The lesser-known Italian vacation spot that invented some of the world’s best-loved food and drinks — and an iconic car chase

“BRAVA, Chicca!” our guide shouts as his dog digs up a piece of mushroom from under the ground.

Truffle hunting isn’t the usual start to an Italian mini-break, but after five minutes I’m fully invested in our hunt, accompanied by Tino and his expert dog.


The Mole Antonelliana tower in Piedmont offers spectacular views of the Italian cityCredit: Getty
Tricca, our guide's expert dog, quickly found a sought-after white truffle.


Tricca, our guide’s expert dog, quickly found a sought-after white truffle.Credit: Sarah Grealish

I watch intently as Chicca picks up a scent then begins to dig furiously with her paws.

She found a large white truffle, which in this part of Italy is considered more valuable than gold.

I was on vacation in the Piedmont region at the foot of the Alps, near the borders of France and Switzerland, where truffles can be found on almost every restaurant menu, if you don’t smell them first .

Our white was around £100 and would make the perfect garnish for our dinner.

And when it comes to dining, there are plenty of places to choose from in this area.

It’s definitely worth trying the pasta if you’re in Turin, the capital of Piedmont.

One of the oldest restaurants here, Port di Savona has been serving pasta since 1863, and the walls above its staircase are covered with photos of celebrities who have dined here.

Despite what celebrity clichés may make you think, the traditional food is very affordable and draws a local crowd.

Expect homemade gnocchi with gorgonzola for around ten dollars or tagliatelle with wild boar ragu for a little more.

When the waiter asks me if I would like truffle to accompany my beef-stuffed agnolotti, I am delighted to tell him that I have mine, found fresh that morning.

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He doesn’t seem surprised at all, probably because these mushrooms are one of the highlights of Piedmont.

But that’s not the only thing that makes this beautiful region famous.

Turin, where I was staying, is also a coffee lover’s paradise since it’s where businessman Angelo Moriondo patented the first known espresso machine in 1884.

It is also home to much of Italy’s automotive industry, housing the headquarters of Fiat and Alfa Romeo.

If that’s not enough, panna cotta and Barolo wine are also Piedmont exports.

But more importantly — in my noticeat least — this city was the backdrop for the 1969 British film The Italian Job, the comedy about a gang of English crooks who plot to steal four million dollars’ worth of gold bars.

The iconic film The Italian Job was filmed in Piedmont in the 1960s.


The iconic film The Italian Job was filmed in Piedmont in the 1960s.Credit: Alamy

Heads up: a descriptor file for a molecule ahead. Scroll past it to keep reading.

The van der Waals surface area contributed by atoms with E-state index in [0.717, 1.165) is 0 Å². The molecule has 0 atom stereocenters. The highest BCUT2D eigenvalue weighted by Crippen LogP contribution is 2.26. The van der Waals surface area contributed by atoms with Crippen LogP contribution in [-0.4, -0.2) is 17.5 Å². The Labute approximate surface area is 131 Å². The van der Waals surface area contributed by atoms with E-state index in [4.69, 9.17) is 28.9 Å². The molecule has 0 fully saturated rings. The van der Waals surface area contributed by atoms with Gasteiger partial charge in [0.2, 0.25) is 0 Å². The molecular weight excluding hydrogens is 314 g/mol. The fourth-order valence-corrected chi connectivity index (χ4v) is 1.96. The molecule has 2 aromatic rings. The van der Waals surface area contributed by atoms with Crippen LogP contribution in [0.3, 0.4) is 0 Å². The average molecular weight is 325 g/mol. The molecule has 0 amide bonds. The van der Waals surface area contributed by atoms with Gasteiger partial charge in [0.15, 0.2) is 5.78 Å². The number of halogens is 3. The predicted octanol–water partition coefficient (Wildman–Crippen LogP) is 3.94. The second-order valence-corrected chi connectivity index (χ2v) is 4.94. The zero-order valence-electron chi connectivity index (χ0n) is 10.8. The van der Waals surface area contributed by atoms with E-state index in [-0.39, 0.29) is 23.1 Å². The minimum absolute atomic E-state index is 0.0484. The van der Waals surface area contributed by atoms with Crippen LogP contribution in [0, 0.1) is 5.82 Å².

Famous car chase

As we walk the streets, it all seems familiar – so much so that I expect Michael Caine, the film’s main star, to come around the corner in a Mini Cooper.

One of the city’s grandest palaces, Palazzo Madama, is where my inner movie buff really gets excited: its colossal grand staircase played a starring role in the film.

It’s hard to imagine how the film’s makers convinced the Italians to let them race down the marble stairs, creating perhaps the most famous car chase in British cinema. history.

However, this is not the city’s only nod to cinema. The National Cinema Museum inside the Mole Antonelliana Tower (£12, is full of incredible exhibitions focusing on the works of Italian filmmakers and directors.

However, we are mainly here to admire the view from its roof, which is unbeatable on a sunny day.

Boarding a glass elevator, we take a stunning, and slightly terrifying, short ride through the center of the building until we reach the clouds, where we can admire panoramic views.

It’s breathtaking when the sun shines on the city, flanked by tall, rugged mountains. But everything here looks just as spectacular during the winter months, especially during Luci d’Artista, Turin’s annual light festival.

As night falls, on almost every street you will encounter installations created by contemporary artists that illuminate the city’s squares, churches and monuments with flashes of color.

Like Rome or Venice, Turin’s monuments have cultural significance – but unlike those cities, thousands of tourists don’t crowd everywhere you go.

And as the locals will tell you, everything good about Italian was invented by the Piemontesi – so why would you go anywhere else?

Signs light up Turin city center with a wide range of restaurants to choose from


Signs light up Turin city center with a wide range of restaurants to choose fromCredit: Getty
Tino and his truffle dog Chicca gave us an unusual start to our vacation


Tino and his truffle dog Chicca gave us an unusual start to our vacationCredit: Sarah Grealish

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